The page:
Lithium remains a key component in batteries used in electric vehicles, which means automakers, mining companies, and financial institutions need to have some idea of how much it will require in the years to come, as well as its price. The problem is that analysts’ views on these issues vary wildly.
In the last year alone, lithium is up fivefold — the market is divided on whether it will be enough for everyone. EVs and their batteries will become cheaper as production increases, but if commodity prices continue to rise, this process may slow. The auto industry has made its bet – the biggest manufacturers have started the switch to electric vehicles, mining companies and governments are doing everything they can to increase extraction. But extremely high growth rates in demand raise doubts as to whether there will be enough lithium for everyone. Expert opinions vary widely: some predict a 13% supply gap relative to demand in 2025, while others predict supply will be 17% higher than demand. And the demand volumes themselves are still unclear – according to forecasts, they will be between 502,000 and 1.25 million tons by 2025.
The lithium market is still small but poised for explosive growth, which is why expert opinions vary so widely. On average, analysts are forecasting 20% annual growth in supply and demand between 2021 and 2025. – for comparison, such large and mature markets as copper traditionally show a dynamic of 2-4%. Forecasts for lithium are important for all market participants: banks can use it to forecast the entire market, from estimating electric vehicle sales to lending and mining projects, and vague forecasts can lead to large price fluctuations. However, if spot prices (for immediate delivery) remain at the levels currently observed in China, the average price of an electric car could soon rise by $1,000, predicted Benchmark Mineral Intelligence.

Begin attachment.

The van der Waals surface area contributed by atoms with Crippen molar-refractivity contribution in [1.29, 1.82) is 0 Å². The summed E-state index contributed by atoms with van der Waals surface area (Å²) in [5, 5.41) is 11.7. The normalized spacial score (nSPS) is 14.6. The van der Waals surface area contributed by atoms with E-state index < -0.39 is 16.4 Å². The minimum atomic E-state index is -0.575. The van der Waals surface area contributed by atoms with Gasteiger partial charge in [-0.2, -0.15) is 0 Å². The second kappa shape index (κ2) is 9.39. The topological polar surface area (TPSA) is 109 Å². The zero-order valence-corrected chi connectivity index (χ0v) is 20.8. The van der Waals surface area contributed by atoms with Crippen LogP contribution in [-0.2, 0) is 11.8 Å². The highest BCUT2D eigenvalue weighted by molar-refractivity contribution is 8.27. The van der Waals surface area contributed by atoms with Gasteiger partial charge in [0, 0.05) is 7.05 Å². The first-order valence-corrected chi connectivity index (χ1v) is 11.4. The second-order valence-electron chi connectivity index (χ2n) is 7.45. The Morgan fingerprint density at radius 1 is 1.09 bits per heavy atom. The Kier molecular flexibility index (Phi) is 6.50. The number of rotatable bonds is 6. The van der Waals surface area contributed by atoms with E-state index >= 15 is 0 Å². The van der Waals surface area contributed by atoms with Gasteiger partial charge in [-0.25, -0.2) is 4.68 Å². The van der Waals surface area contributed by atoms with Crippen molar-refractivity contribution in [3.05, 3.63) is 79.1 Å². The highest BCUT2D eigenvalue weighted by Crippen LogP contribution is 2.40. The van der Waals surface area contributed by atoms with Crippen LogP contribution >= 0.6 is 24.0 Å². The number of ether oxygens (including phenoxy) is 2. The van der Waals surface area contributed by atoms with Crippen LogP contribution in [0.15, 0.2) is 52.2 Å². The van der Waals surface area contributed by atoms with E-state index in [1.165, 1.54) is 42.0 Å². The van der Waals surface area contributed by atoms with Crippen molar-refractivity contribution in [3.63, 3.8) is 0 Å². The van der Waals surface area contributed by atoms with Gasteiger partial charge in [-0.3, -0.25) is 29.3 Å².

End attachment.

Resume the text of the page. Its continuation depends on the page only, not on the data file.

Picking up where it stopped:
So far, automakers have not had much difficulty in getting lithium supplies, since its reserves are quite large in countries with a developed mining industry, including Chile, Australia and Canada. The largest mining companies are in no hurry to switch to the development of lithium – its market is still too small compared to iron ore and copper. The only exception among the big players was Rio Tinto, which was also forced to abandon a costly ($2.4 billion) lithium project in Serbia after public outrage and possible environmental risks, despite the metal itself being used to make green vehicles.
Lithium’s main concern remains its huge growth potential — experts are yet to fully appreciate it, though they tend to believe the risk of a supply shortage still looms. Bank of America, whose forecast was rated among the most optimistic, recalled a scenario where customers are already pressuring partners and mining companies are just beginning to meet their commitments.